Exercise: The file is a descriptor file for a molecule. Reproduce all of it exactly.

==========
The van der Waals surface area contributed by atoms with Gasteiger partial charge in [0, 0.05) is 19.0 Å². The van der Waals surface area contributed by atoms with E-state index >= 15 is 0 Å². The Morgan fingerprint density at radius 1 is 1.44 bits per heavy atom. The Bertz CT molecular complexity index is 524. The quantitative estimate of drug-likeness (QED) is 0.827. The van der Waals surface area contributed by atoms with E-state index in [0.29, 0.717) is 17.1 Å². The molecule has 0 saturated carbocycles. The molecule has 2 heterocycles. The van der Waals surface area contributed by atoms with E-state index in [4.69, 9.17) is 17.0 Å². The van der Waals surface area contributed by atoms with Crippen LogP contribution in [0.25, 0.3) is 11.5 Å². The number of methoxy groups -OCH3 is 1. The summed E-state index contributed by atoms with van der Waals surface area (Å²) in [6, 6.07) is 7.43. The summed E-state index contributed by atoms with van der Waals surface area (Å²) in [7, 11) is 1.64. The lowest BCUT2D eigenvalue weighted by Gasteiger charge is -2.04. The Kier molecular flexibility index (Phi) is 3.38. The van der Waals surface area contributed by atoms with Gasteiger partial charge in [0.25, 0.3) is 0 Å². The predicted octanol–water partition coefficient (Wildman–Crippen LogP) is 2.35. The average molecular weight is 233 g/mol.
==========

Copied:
The van der Waals surface area contributed by atoms with Gasteiger partial charge in [0, 0.05) is 19.0 Å². The van der Waals surface area contributed by atoms with E-state index >= 15 is 0 Å². The Morgan fingerprint density at radius 1 is 1.44 bits per heavy atom. The Bertz CT molecular complexity index is 524. The quantitative estimate of drug-likeness (QED) is 0.827. The van der Waals surface area contributed by atoms with E-state index in [0.29, 0.717) is 17.1 Å². The molecule has 0 saturated carbocycles. The molecule has 2 heterocycles. The van der Waals surface area contributed by atoms with E-state index in [4.69, 9.17) is 17.0 Å². The van der Waals surface area contributed by atoms with Crippen LogP contribution in [0.25, 0.3) is 11.5 Å². The number of methoxy groups -OCH3 is 1. The summed E-state index contributed by atoms with van der Waals surface area (Å²) in [6, 6.07) is 7.43. The summed E-state index contributed by atoms with van der Waals surface area (Å²) in [7, 11) is 1.64. The lowest BCUT2D eigenvalue weighted by Gasteiger charge is -2.04. The Kier molecular flexibility index (Phi) is 3.38. The van der Waals surface area contributed by atoms with Gasteiger partial charge in [0.25, 0.3) is 0 Å². The predicted octanol–water partition coefficient (Wildman–Crippen LogP) is 2.35. The average molecular weight is 233 g/mol.